More reading : How to Get Started with Tubeless Tires

First, check your bike’s specifications for the recommended tire sizes to find the right size and width. Consider the type of terrain and conditions you typically encounter for riding style. 

Wider tires offer better traction, grip, and comfort, while narrower tires may have lower rolling resistance and feel faster.

More reading : The Benefits of Using Wide Tires

For dry pavement and racing, a slick, smooth tread is suitable. A tire tread with more prominent grooves may provide a better grip on wet surfaces or gravel.

For rubber compounds, softer compounds offer better grip but wear out faster, while harder compounds last longer but might not provide the same level of traction.

More reading : Soft vs Hard Compounds - Which is Better?

Installing tubeless road bike tires requires additional steps, such as applying sealant and ensuring an airtight seal between the tire and rim.

You’ll need a tubeless tire lever, valve core remover, tubeless-compatible rim tape, sealant, and a high-pressure floor pump or air compressor.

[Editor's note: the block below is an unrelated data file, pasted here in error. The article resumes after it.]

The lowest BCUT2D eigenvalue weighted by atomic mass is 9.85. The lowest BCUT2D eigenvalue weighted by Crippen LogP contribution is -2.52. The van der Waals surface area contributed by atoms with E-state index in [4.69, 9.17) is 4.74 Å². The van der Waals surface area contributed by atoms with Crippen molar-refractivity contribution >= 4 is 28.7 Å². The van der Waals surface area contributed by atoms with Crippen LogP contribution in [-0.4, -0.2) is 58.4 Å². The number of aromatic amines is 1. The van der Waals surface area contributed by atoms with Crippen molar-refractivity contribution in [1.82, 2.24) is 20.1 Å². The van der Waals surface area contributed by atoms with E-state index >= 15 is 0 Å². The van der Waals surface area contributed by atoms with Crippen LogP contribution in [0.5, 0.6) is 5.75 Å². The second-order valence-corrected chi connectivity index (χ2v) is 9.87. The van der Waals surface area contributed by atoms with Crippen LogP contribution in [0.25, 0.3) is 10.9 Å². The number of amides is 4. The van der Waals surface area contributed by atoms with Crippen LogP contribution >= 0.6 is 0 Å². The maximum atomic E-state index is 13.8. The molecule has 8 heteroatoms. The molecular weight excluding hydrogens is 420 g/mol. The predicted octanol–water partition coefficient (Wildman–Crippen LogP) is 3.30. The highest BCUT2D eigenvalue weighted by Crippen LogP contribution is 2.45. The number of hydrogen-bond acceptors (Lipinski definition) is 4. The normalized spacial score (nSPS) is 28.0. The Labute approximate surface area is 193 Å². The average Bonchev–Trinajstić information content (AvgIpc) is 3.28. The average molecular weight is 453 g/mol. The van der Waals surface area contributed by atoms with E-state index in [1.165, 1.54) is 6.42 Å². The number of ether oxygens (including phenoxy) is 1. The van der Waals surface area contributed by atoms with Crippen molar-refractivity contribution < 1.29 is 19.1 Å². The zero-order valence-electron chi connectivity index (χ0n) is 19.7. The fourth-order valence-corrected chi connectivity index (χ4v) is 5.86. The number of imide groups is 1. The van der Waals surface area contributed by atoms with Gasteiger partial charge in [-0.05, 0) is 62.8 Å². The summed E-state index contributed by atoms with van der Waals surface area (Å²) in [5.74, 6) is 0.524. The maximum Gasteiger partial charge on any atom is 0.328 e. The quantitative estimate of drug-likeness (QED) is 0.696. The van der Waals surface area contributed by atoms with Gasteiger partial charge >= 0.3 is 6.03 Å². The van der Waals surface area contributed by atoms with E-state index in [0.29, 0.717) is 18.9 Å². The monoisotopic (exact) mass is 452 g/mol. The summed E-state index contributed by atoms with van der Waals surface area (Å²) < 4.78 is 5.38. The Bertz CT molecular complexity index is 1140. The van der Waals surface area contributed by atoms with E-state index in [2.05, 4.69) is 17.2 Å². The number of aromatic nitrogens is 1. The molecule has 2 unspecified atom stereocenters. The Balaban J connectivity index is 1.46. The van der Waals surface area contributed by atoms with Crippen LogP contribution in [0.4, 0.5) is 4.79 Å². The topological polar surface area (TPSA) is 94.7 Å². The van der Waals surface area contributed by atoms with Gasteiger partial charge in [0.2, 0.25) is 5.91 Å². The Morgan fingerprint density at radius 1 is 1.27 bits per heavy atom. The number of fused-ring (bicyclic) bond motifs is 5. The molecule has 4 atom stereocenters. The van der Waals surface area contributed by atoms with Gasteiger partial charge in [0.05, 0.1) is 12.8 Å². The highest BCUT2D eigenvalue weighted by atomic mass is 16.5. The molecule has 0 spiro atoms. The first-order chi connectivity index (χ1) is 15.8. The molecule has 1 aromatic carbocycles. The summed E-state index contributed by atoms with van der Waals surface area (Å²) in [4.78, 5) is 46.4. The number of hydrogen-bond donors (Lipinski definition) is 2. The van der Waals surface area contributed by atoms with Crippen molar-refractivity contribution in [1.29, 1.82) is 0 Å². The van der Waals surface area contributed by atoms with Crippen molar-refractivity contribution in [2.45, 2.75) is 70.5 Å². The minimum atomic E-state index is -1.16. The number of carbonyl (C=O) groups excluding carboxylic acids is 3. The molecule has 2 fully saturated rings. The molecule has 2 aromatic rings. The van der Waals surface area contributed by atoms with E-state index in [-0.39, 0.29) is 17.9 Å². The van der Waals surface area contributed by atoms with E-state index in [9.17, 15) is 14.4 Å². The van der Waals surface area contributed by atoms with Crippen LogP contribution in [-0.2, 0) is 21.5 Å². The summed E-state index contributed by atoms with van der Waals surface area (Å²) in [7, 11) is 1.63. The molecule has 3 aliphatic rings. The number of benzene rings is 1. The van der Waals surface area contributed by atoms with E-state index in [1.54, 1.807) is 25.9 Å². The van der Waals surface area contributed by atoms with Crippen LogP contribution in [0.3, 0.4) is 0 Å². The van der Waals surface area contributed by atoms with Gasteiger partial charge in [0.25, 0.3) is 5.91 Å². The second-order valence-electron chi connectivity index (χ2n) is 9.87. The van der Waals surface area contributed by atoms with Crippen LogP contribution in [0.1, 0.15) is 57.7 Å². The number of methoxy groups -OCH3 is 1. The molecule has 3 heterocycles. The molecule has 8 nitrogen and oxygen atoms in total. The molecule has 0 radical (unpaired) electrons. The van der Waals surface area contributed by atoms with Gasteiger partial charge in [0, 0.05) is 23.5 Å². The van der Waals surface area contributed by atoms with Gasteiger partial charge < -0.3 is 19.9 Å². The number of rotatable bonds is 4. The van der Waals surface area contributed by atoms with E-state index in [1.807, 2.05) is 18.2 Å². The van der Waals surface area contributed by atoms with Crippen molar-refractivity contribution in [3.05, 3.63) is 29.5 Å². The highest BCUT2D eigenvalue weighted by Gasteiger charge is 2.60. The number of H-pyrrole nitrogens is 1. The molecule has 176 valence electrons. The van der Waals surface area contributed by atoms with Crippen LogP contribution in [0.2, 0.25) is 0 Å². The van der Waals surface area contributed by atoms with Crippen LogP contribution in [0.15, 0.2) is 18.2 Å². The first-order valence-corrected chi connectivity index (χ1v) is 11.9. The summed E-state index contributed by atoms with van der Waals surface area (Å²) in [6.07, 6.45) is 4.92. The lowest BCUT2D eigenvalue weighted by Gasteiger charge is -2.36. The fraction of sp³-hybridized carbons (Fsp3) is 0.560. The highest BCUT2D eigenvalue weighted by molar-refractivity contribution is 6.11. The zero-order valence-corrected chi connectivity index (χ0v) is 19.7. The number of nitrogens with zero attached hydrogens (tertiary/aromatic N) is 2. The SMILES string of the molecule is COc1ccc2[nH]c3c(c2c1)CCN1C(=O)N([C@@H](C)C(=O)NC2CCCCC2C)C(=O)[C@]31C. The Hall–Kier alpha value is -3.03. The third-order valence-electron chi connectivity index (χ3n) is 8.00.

There are several sealants available, each with its own unique formula. Popular choices include Orange Seal, Stan’s NoTubes, and Finish Line. Choose a sealant that is compatible with your tire and has good reviews.

Check the sealant level every 2 to 4 months, and replenish or replace it as needed.

More reading : How Much Tire Sealant to Use?

Maintaining tubeless road bike tires involves regularly checking and adjusting tire pressure, monitoring sealant levels, and inspecting the tires for wear, damage, or embedded debris. Keeping the tires clean and addressing any issues promptly will help extend their lifespan and ensure consistent performance.

Alex Lee at Mr.Mamil

Alex Lee is the founder and editor-at-large of Mr. Mamil. Coming from a professional engineering background, he breaks down technical cycling nuances into an easy-to-understand and digestible format here.

He has been riding road bikes actively for the past 12 years and started racing competitively in the senior category during the summer recently.